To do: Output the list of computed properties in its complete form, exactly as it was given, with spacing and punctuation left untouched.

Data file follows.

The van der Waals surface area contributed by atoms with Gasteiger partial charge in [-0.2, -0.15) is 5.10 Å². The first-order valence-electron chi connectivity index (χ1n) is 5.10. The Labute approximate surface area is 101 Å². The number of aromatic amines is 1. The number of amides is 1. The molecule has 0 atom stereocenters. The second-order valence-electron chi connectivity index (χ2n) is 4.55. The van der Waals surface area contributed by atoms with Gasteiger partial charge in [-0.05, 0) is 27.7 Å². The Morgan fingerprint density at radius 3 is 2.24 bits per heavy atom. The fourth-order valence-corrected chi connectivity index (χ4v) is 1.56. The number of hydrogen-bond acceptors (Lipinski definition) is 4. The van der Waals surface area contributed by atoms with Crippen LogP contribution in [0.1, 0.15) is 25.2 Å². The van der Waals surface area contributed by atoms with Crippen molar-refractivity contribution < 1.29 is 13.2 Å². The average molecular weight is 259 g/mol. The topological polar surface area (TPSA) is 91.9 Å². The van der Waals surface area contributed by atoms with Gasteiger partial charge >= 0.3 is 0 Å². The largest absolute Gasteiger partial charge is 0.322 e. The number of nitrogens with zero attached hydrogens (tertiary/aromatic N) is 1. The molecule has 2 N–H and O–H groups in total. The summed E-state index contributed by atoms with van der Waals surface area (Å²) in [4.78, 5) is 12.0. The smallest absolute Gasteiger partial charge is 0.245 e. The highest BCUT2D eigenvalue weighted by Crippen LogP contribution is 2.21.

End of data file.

The van der Waals surface area contributed by atoms with Gasteiger partial charge in [-0.2, -0.15) is 5.10 Å². The first-order valence-electron chi connectivity index (χ1n) is 5.10. The Labute approximate surface area is 101 Å². The number of aromatic amines is 1. The number of amides is 1. The molecule has 0 atom stereocenters. The second-order valence-electron chi connectivity index (χ2n) is 4.55. The van der Waals surface area contributed by atoms with Gasteiger partial charge in [-0.05, 0) is 27.7 Å². The Morgan fingerprint density at radius 3 is 2.24 bits per heavy atom. The fourth-order valence-corrected chi connectivity index (χ4v) is 1.56. The number of hydrogen-bond acceptors (Lipinski definition) is 4. The van der Waals surface area contributed by atoms with Crippen LogP contribution in [0.1, 0.15) is 25.2 Å². The van der Waals surface area contributed by atoms with Crippen molar-refractivity contribution < 1.29 is 13.2 Å². The average molecular weight is 259 g/mol. The topological polar surface area (TPSA) is 91.9 Å². The van der Waals surface area contributed by atoms with Gasteiger partial charge >= 0.3 is 0 Å². The largest absolute Gasteiger partial charge is 0.322 e. The number of nitrogens with zero attached hydrogens (tertiary/aromatic N) is 1. The molecule has 2 N–H and O–H groups in total. The summed E-state index contributed by atoms with van der Waals surface area (Å²) in [4.78, 5) is 12.0. The smallest absolute Gasteiger partial charge is 0.245 e. The highest BCUT2D eigenvalue weighted by Crippen LogP contribution is 2.21.